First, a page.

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High Museum updates its exhibition line-up

By Rosalind Bentley, The Atlanta Journal-Constitution #atlanta-ga

Shows highlight the High’s permanent holdings as well as collaborations with other museums

The new line-up includes the work of painter Julie Mehretu as well as photographer Dawoud Bey.

Bey’s haunting portraits of Black life in and around New York City in from the 1970s through subsequent decades earned him a MacArthur Fellow “genius” grant in 2017. His photographs, often in black and white, both document and venerate ordinary moments in the lives of regular people; a young couple spending an afternoon in a park or a dapper older man wearing a bowler hat while taking in the day in Harlem.


“Dawoud Bey: An American Project” was supposed to run from the end of June through mid-October. Now it will open on Nov. 7 and run through March 14.

After nearly four months of being closed to the public because of COVID-19 restrictions, the museum reopened in July. Two shows closed early because of the shutdown, including “Fine Lines: American Works on Paper.” Two others which were on view in March, including “Paa Joe: Gates of No Return,” remained at the museum while it was closed but their runs were extended once the High reopened to visitors. Those were the sorts of scheduling choices museums around the country had to make. Coronavirus restrictions impacted everything, from the availability of staff to breakdown and pack-up work, to transportation from one venue to the next. In some cases, museums were able to negotiate longer show runs, but not always.

“The pandemic presented a challenge to our exhibition schedule, and we had to shift a few shows on the calendar, opening some later than originally intended,” High Museum Director Rand Suffolk said in an email. “Ultimately, we feel very fortunate that we were able to reopen our doors in July and welcome Atlantans back to their Museum, and we’re very excited to move forward with a wonderful schedule of shows for the upcoming year.”


And while the museum has reopened, in order to maintain social distancing it is limiting the number of visitors who can enter at any one time by requiring timed ticketing. The restrictions are necessary safety measures but they are also impacting attendance. Attendance is only 25% of what it was during this same time last year, said museum spokesperson Marci Tate Davis.

The first show of the revamped schedule opens on Oct. 24, with the work of painter Julie Mehretu. A collaboration between the High, the Los Angeles County Museum of Art and the Whitney Museum of American Art, the show includes 35 paintings, 40 drawings and prints, almost all monumental in scale, and runs through Jan. 31, 2021. This will also be the first time in the United States that Mehretu’s four-part piece, “Mogamma (A Painting in Four Parts),” will be shown altogether. Each panel is roughly 15 feet tall. The High owns “Mogamma: Part 2” as part of its permanent collection.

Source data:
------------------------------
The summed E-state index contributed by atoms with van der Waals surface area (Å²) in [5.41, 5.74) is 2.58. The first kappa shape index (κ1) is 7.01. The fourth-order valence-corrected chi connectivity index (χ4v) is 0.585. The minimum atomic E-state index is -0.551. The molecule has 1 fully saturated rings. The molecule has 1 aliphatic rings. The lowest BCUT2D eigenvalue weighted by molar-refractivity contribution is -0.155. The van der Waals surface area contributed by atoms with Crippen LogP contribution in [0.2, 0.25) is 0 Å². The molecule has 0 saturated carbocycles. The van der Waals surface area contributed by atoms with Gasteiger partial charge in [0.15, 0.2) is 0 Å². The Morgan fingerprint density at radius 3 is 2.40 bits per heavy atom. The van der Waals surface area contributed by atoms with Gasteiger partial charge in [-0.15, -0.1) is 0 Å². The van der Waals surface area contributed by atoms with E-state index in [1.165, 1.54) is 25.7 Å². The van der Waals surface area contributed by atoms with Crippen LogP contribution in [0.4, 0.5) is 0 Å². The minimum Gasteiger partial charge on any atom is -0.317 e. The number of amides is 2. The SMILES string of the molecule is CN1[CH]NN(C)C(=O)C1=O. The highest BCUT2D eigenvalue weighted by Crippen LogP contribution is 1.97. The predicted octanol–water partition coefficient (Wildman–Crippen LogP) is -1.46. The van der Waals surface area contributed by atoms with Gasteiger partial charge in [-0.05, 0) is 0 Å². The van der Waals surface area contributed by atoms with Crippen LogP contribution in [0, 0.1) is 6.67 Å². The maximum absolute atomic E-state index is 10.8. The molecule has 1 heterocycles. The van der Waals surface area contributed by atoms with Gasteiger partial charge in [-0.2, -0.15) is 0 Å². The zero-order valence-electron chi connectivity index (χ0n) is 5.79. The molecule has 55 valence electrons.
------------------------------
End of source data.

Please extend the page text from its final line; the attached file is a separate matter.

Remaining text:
The remainder of the new schedule includes:

“Bestowing Beauty: Masterpieces from Persian Lands,” Dec. 12-Spring 2021

Nearly 100 works of Iranian textiles, ceramics, metalwork, paintings, manuscripts and jeweled objects from the 6th to the 19th century.

“Our Good Earth: Rural Life and American Art,” Winter 2020-Spring 2021

Through a selection of prints, drawings and photographs from the High’s collection, this exhibition will explore the many ways in which Americans imagined and engaged with life beyond the city limits over the course of a century. Includes work by Ansel Adams, Andrew Wyeth, Winslow Homer and Rhonda Nicholls.

“David Driskell: Icons of Nature and History,” Feb. 6-May 9, 2021

This will be the first exhibition to combine both the paintings and works on paper the venerated American artist, David Driskell. There are about 60 pieces in the show. Driskell passed away earlier this year at 88. His work, vividly rendered and often through collage, focused on the African diaspora and Black American life. But for as recognized as he was for his own work, he was one of the nation’s most stalwart champions of Black artists and their work. This show is a collaboration between the High Museum of Art and the Portland Museum of Art, Maine, with support from The Phillips Collection, Washington, D.C.

“Underexposed: Women Photographers from the High Museum” Spring-Summer 2021

A showcase of more than 100 photographs from the High’s collection, many of them never before on view, charts the medium’s history from the dawn of the modern period to the present through the work of women photographers. Featured in the show will be works from Sally Mann, Nan Goldin, Diane Arbus, Zanele Muholi, Sheila Pree Bright, Cindy Sherman, Mickalene Thomas and Carrie Mae Weems.